Mobile advertising companies form the “Post-IDFA Alliance” to navigate upcoming changes to app tracking transparency

Today, a group of mobile advertising companies announced the launch of the Post-IDFA Alliance, a partnership designed to help marketers and app developers adapt to changes in Apple’s ad tracking. Implemented with the release of iOS 14.5 Reports.

Another alliance idfa

Another alliance idfa
Post-IDFA will provide advice that will help advertisers and developers deliver effective ads to customers and measure the effectiveness of those advertising campaigns. The group plans to provide videos, webinars, and other materials to help advertisers understand how the data is being used in a “Apple Compatible” manner.

“No IDFA? No problem, “the site reads, which also contains articles such as” What does changing the IDFA mean? ” And “How does SKAdNetwork work?” SKAdNetwork is a privacy-focused advertising system that Apple offers to developers as an alternative to existing ad-tracking measures.

The partnership includes Liftoff, Fyber, Chartboost, Singular, InMobi and Vungle, all of which are mobile advertising companies that will be affected by the upcoming changes to Apple.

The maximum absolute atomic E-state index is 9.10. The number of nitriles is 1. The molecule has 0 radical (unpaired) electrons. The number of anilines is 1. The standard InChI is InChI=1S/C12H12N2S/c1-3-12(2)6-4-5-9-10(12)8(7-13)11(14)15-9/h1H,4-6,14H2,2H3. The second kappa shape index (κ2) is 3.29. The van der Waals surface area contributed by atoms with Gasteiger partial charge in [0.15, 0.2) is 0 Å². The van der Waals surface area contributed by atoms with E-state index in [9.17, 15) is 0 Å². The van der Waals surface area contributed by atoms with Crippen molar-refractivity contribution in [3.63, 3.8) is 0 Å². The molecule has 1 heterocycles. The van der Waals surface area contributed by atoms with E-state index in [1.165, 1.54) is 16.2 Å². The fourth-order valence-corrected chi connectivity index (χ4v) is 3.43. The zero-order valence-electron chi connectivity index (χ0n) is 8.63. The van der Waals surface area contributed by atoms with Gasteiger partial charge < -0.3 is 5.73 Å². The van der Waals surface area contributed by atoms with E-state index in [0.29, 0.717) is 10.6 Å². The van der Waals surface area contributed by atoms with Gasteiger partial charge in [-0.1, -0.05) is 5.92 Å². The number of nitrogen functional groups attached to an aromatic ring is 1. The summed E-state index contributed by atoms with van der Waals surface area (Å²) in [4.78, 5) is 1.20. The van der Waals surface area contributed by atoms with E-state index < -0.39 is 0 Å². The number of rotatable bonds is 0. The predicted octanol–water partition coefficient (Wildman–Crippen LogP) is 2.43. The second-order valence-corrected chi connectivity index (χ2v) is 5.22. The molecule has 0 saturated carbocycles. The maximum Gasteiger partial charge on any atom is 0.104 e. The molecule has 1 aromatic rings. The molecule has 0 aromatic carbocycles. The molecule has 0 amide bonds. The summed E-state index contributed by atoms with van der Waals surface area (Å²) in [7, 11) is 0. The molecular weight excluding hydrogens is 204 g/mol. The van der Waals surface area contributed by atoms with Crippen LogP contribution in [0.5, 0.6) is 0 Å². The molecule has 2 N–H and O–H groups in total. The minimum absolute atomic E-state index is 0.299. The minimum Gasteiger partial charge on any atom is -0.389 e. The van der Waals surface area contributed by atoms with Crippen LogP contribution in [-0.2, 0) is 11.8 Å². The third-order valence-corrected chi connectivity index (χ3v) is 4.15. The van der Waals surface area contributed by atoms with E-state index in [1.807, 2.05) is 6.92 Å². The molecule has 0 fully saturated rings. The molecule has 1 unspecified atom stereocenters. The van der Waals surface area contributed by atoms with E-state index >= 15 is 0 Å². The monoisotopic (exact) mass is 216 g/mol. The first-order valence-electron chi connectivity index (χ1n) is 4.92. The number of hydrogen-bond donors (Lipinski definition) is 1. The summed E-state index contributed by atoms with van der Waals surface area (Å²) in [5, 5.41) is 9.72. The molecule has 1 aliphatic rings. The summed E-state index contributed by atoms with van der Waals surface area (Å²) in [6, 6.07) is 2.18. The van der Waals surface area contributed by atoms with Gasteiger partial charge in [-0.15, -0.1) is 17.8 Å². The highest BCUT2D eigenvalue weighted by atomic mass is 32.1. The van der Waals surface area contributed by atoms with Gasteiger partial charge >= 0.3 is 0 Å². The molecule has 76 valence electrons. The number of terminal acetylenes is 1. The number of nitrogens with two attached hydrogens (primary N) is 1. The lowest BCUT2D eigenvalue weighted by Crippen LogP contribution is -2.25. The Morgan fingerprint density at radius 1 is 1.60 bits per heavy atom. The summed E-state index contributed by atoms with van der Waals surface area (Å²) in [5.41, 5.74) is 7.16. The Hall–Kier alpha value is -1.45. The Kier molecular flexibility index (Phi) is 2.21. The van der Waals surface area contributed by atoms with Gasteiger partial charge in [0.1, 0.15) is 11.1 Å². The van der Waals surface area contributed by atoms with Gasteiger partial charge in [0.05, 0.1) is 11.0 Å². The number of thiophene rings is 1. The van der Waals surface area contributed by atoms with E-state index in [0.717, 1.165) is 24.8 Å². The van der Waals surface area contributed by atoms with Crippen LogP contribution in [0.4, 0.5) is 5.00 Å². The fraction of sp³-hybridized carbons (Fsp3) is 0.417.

Starting with the launch of iOS 14.5, Apple will begin enforcing app tracking transparency, a feature that was first announced during the iOS 14 launch after the Worldwide Developers Conference in June. Apple has postponed implementing the feature to give developers more time to adapt, but the delay ends in early spring.

With transparent app tracking, developers can no longer access a user’s IDFA or advertising ID on iPhone or iPad without first obtaining explicit permission from the user. When access to IDFA is denied, apps are also supposed to not use circumvention methods to track users against their desires.

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IDFA is used by app developers and advertising companies to track user behavior on apps and websites for ad targeting purposes, which will not be possible when people start unsubscribing. Allow ad tracking functionality.

Users will be able to turn off ad tracking on an app-by-app basis, with apps having to display a popup asking users if they want to follow them. Advertising companies assume that the majority of people will reject this request, which will have a huge impact on advertising on iOS devices in the future.

Facebook has been the most conflicted with Apple’s planned ad tracking changes, as the transparency of the app tracking will affect Facebook ad revenue. Facebook claimed Apple was hurting small businesses, but Facebook employees criticized the anti-Apple campaign, and the EFF described Facebook’s efforts to persuade Apple to abandon the privacy changes as “laughable.”

Brooke Vargas

"Devoted gamer. Webaholic. Infuriatingly humble social media trailblazer. Lifelong internet expert."

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